The Most Common Raspberry Pi Commands (And What They Do)

Taking control of your Pi is easy!
Ash Ash (362)

Learning how to navigate your Raspberry Pi can be tricky—but it doesn't have to be! We've comprised a list of the most common Raspberry Pi commands.

Not sure where to start? These are some of the most useful commands you can find. Create new directories, update your OS, or even schedule a time for your Pi to shutdown.

Log into your Pi via SSH

First things first, you'll need to log into your Pi. These commands are used when accessing your Pi with a command-line interface. Visit our guide on how to log into your Raspberry Pi using SSH.

Understand the sudo command


The Raspberry Pi runs on a Linux-based operating system called Raspberry Pi OS. When using Linux commands, it's important to familiarize yourself with the term sudo. The sudo prefix allows you to run specific commands as administrator. Certain commands can cause a lot of hassle if you're not careful. It's important to be diligent with the use of sudo to prevent any accidents or mishaps.

It's possible to enable a permanent superuser mode. This allows you to enter commands without the sudo prefix. However, we strongly advise against this setting to be safe. We've already added the sudo prefix to commands that require administrative access, so you don't have to worry!

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sudo reboot

This command does exactly what it sounds like; it will reboot the Pi. You'll need admin privileges to initiate it. Once you run this command, your Raspberry Pi will reboot itself.

sudo poweroff

If you need to power off your raspberry pi, this is the command for you. Be sure to add the sudo prefix!

sudo shutdown -h 03:14

Maybe you need to shutdown your Pi, but not yet! This command lets you schedule a time for your Raspberry Pi to turn off. In the example code, the Raspberry Pi will turn off at 3:14am. Change the hour and minute to reflect your desired shutdown time. You’ll need super user privileges to make this happen.

sudo halt

The halt command tells the Raspberry Pi to cease all CPU functionality before shutting itself down. It's different from other power down commands in that it halts the CPU prior to shutting down. Use the sudo prefix to initiate this command!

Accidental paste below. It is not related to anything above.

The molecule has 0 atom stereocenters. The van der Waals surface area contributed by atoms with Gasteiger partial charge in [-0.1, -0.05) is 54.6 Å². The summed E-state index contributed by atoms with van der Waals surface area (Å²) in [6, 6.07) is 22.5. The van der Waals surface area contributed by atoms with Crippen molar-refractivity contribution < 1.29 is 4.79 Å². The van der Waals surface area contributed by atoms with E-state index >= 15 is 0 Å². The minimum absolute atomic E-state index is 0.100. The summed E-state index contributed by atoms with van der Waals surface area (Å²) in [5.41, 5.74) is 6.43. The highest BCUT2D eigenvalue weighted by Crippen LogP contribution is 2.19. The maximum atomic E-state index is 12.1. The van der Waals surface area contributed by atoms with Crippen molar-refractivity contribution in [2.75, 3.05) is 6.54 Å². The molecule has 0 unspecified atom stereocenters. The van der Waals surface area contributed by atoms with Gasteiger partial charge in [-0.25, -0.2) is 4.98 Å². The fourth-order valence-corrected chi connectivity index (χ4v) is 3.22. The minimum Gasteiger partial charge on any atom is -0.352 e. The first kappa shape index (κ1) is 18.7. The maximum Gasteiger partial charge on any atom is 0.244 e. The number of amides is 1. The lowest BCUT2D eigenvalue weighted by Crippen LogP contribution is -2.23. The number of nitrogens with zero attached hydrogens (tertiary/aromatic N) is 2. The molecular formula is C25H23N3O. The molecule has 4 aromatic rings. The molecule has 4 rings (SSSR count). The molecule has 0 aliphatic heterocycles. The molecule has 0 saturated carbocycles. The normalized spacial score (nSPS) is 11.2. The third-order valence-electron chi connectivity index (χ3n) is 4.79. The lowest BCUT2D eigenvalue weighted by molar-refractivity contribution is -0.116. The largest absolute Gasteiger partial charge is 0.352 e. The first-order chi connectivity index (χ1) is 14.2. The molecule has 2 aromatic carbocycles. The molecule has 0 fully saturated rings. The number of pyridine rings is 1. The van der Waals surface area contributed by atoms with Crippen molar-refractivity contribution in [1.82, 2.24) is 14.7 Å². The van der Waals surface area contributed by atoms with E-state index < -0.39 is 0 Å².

This command doesn't undo any of the previous commands, but it does clear them from the screen. If your SSH session is too cluttered, clean the slate with the clear command.

cd /folder1/folder2

The cd command stands for "change directory" and it does exactly what you think it does. If you need to switch to a different folder, just enter this command and replace "/folder1/folder2" with the complete path to your desired directory location.


Are you looking for something in particular? Use this command to list the files in your current directory.

Some commonly used flags are -lha. This will list all files in the directory (including hidden files starting with a dot), and it will display the file size in a human readable way.

ls -lha
sudo find / -name file.txt

Do you need a specific file? Use this command to locate it! Replace "file.txt" with the desired file name. Be sure to include the file extension.

This command works best when running as administrator. Use sudo to make sure the search includes protected folders.

If you're looking for a certain type of file, it can speed up your search to include -type.


sudo find / -name file.txt -type f


sudo find / -name somedir -type d

And if you're looking for a pattern you can always use wildcard search:

sudo find / -name file.*
sudo mv ~/file /folder1/folder2/

The mv command is perfect for moving files from one directory to another. You'll need to use the sudo prefix to ensure the command goes through.

In the example provided, replace "~/file" with your desired file name and "/folder1/folder2/" with your desired destination path.

Note: In this example, the ~ represents the current users home directory.

man command

The man command is an abbreviation of the word manual. This command allows you to access the manual page for a given file, comman1d, or function. Replace the “command/function/file” from our example with your desired data. For example, run “man man” to view the man manual page.

sudo raspi-config

This is the command you need to access the Raspberry Pi Configuration Menu. This menu allows you to modify many different areas of the Pi and you will need admin capabilities to use it. Be sure to use the sudo prefix to access this menu.

sudo ifconfig -a

This command lists out crucial network information. Perfect for setting up network features or troubleshooting. You'll need admin rights to run this command, be sure to add sudo.


Need to ping an IP address? Maybe you're troubleshooting or just want to make sure you still have an internet connection. Whatever the case, all you need is to replace the IP address from the example with the destination IP of your choosing.

sudo apt-get update

Use this command to update the package list for your Raspberry Pi. This involves the use of restricted folders, you’ll need to use sudo to run this command.

sudo apt-get upgrade

Use this command to update your Raspberry Pi by installing the latest version of all software packages. Be sure to run this command using the sudo prefix.